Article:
You might be asking: why do we need “virtual” nurses when we don’t even have enough physical nurses at the bedside? That’s exactly why we do need them. Virtual RNs can support the team at the bedside to alleviate the workload and provide greater satisfaction for both the patients and the nursing staff.
Jennifer Ball RN, BSN, MBA
Director of Virtual Care
You might be asking: why do we need “virtual” nurses when we don’t even have enough physical nurses at the bedside? That’s exactly why we do need them. Virtual RNs can support the team at the bedside to alleviate the workload and provide greater satisfaction for both the patients and the nursing staff. We are all aware of the current and future staffing challenges in healthcare, and this is one way to address it. It also provides opportunities for nurses that are not wanting to leave the workforce but have years of great experience and knowledge to continue their career in a less physical role.
The concept isn’t anything new…. telemedicine has been around for many years and the pandemic helped us to see how this kind of care model can be used in many different ways to supplement the bedside team. Saint Luke’s Health System of Kansas City began their journey to implement virtual nursing before the pandemic, in 2019. We had a wonderful opportunity with the construction of a new 33 bed nursing unit at one of our facilities. This would allow us to design the care model, workflows, roles and implement the technology needed to open the unit in early 2021.
It was important that the model had an impact for both the nursing staff and the patient experience. We looked at what could be taken off the plate of the bedside RN and completed by a nurse on camera in the patient room. We included tasks such as admission database, discharge teaching, medication reconciliation, completing procedure checklists, second nurse sign off for meds/skin checks, general education/teaching for the patients, contacting families, answering questions, and the list goes on. When these items are completed by the virtual RN, that frees up the time of the bedside RN to have more time to manage physical needs of the patents, answer call lights sooner, and generally have more time with the patients.
Patients love the model, because if they just need information, have a question, can’t work their TV, the virtual RN is just a button push away. Our unit has modified the call light to have a special button for the patient to hail the virtual nurse directly. It is answered quickly, and the patient likes knowing they will get their virtual RN. They get assistance from someone that is familiar with their condition and can meet their needs quickly.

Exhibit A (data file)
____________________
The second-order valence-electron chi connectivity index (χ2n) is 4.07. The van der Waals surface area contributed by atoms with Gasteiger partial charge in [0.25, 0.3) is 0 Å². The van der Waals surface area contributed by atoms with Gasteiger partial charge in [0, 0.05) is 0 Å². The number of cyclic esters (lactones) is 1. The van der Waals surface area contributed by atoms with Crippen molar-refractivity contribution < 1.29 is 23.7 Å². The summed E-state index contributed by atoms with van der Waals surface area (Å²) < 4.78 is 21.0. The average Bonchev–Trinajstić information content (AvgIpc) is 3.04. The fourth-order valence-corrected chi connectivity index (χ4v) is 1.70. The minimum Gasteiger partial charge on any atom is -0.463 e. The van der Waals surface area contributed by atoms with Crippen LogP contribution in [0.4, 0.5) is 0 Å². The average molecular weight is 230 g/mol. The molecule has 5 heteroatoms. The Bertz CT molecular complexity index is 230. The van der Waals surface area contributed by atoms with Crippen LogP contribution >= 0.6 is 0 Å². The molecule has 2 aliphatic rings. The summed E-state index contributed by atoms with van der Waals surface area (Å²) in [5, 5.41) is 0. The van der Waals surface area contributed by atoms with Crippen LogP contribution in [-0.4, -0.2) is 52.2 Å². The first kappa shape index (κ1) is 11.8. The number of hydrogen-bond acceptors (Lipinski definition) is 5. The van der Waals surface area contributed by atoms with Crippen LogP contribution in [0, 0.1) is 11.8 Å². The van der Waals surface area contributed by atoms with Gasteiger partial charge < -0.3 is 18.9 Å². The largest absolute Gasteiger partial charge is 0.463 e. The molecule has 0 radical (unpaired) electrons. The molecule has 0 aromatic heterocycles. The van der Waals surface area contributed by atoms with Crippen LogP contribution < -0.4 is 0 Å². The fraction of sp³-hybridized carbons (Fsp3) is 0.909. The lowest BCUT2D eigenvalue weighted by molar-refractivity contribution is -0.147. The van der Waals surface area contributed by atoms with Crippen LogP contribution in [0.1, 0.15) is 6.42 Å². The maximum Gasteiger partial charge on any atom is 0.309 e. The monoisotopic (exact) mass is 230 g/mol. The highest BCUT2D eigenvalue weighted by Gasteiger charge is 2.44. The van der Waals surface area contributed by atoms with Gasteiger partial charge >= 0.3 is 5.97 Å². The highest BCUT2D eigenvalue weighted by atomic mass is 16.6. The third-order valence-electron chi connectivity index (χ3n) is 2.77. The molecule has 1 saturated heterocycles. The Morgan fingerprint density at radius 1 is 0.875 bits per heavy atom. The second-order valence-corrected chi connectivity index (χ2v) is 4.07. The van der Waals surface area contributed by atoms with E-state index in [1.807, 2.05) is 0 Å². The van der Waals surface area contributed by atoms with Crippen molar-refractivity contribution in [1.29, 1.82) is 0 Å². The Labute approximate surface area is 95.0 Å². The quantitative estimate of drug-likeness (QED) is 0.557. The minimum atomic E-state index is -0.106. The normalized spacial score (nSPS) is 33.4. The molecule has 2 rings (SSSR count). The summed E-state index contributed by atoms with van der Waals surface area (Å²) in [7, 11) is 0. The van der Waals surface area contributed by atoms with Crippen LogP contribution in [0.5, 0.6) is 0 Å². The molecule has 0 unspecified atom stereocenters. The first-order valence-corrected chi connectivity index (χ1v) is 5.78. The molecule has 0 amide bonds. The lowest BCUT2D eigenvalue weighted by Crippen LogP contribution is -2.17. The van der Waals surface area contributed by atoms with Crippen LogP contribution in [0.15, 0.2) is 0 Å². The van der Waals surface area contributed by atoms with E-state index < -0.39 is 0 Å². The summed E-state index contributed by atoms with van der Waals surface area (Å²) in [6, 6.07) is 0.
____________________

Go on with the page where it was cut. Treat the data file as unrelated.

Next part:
This didn’t happen overnight: we had a team of staff that worked on the roles and responsibilities, as well as the workflows of the virtual RNs. There were opportunities to spin up some temporary teams during the peak of the pandemic in 2020, and this allowed us to try out our plan before the unit actually opened. It provided great insight into how this role could benefit everyone. We hired staff before the unit opened and had them spend some time at the hospital to get to know our technology and how we provide care in our system. They got experience being an admit or discharge nurse and learning our EMR.
Communication and teambuilding are important and can’t be stressed enough. We had a day of team building and scenario walkthroughs, so each side of the care model understood what the priorities were for their partners. We are all one big staff and have joint staff meetings and education.
After almost 2 years of preparation and planning, the unit opened in February 2021. There was allot of learning that took place and staff needed to be flexible as we changed things on the fly to improve processes and support of the workflows. Experience is definitely the best teacher! The unit has now been open for over a year, and we are expanding the model to other units. We have changed the workflows several times and have learned allot from our staff and patients. We are grateful to everyone who has helped us along this journey.
Lessons learned you ask?
- You can never have too much education, training, and information shared
- Staff have to be flexible, like change, and be willing to try new things
- Start your planning early, be wiling to adjust things, and figure out your technology early on
- Get everyone involved from the beginning: other disciplines and staff that will be interacting with the new care model
My last words of wisdom…..Have fun! This is an adventure, and you will be paving the way for not only nursing, but other disciplines that will want to use this model of care. And if you have staff displaying on a 55-inch TV in the patient rooms, you might want to think about adding hair and makeup in your budget 😉